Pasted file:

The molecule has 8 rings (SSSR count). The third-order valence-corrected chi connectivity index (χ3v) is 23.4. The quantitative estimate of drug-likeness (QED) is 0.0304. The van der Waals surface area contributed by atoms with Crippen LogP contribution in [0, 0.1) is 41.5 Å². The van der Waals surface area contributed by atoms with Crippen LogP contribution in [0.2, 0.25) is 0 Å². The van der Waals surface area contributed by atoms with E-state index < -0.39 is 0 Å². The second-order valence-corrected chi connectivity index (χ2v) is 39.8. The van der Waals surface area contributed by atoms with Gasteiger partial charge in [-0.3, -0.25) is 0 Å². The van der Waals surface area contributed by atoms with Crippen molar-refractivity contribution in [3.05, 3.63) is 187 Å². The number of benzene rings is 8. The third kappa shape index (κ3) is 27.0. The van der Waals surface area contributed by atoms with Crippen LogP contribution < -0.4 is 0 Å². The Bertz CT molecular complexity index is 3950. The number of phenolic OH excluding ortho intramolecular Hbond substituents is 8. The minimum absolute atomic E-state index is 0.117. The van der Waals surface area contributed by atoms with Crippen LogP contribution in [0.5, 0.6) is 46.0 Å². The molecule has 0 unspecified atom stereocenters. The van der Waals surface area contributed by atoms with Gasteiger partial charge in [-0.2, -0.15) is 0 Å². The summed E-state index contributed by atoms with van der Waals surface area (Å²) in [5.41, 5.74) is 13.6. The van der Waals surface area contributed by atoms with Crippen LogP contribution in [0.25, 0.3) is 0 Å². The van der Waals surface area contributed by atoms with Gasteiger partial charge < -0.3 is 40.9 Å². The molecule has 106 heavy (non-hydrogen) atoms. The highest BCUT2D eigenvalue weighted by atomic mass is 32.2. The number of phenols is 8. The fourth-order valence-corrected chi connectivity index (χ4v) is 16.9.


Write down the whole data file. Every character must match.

The molecule has 8 rings (SSSR count). The third-order valence-corrected chi connectivity index (χ3v) is 23.4. The quantitative estimate of drug-likeness (QED) is 0.0304. The van der Waals surface area contributed by atoms with Crippen LogP contribution in [0, 0.1) is 41.5 Å². The van der Waals surface area contributed by atoms with Crippen LogP contribution in [0.2, 0.25) is 0 Å². The van der Waals surface area contributed by atoms with E-state index < -0.39 is 0 Å². The second-order valence-corrected chi connectivity index (χ2v) is 39.8. The van der Waals surface area contributed by atoms with Gasteiger partial charge in [-0.3, -0.25) is 0 Å². The van der Waals surface area contributed by atoms with Crippen molar-refractivity contribution in [3.05, 3.63) is 187 Å². The number of benzene rings is 8. The third kappa shape index (κ3) is 27.0. The van der Waals surface area contributed by atoms with Crippen LogP contribution < -0.4 is 0 Å². The Bertz CT molecular complexity index is 3950. The number of phenolic OH excluding ortho intramolecular Hbond substituents is 8. The minimum absolute atomic E-state index is 0.117. The van der Waals surface area contributed by atoms with Crippen LogP contribution in [0.5, 0.6) is 46.0 Å². The molecule has 0 unspecified atom stereocenters. The van der Waals surface area contributed by atoms with Gasteiger partial charge in [-0.2, -0.15) is 0 Å². The summed E-state index contributed by atoms with van der Waals surface area (Å²) in [5.41, 5.74) is 13.6. The van der Waals surface area contributed by atoms with Crippen LogP contribution in [0.25, 0.3) is 0 Å². The van der Waals surface area contributed by atoms with Gasteiger partial charge < -0.3 is 40.9 Å². The molecule has 106 heavy (non-hydrogen) atoms. The highest BCUT2D eigenvalue weighted by atomic mass is 32.2. The number of phenols is 8. The fourth-order valence-corrected chi connectivity index (χ4v) is 16.9.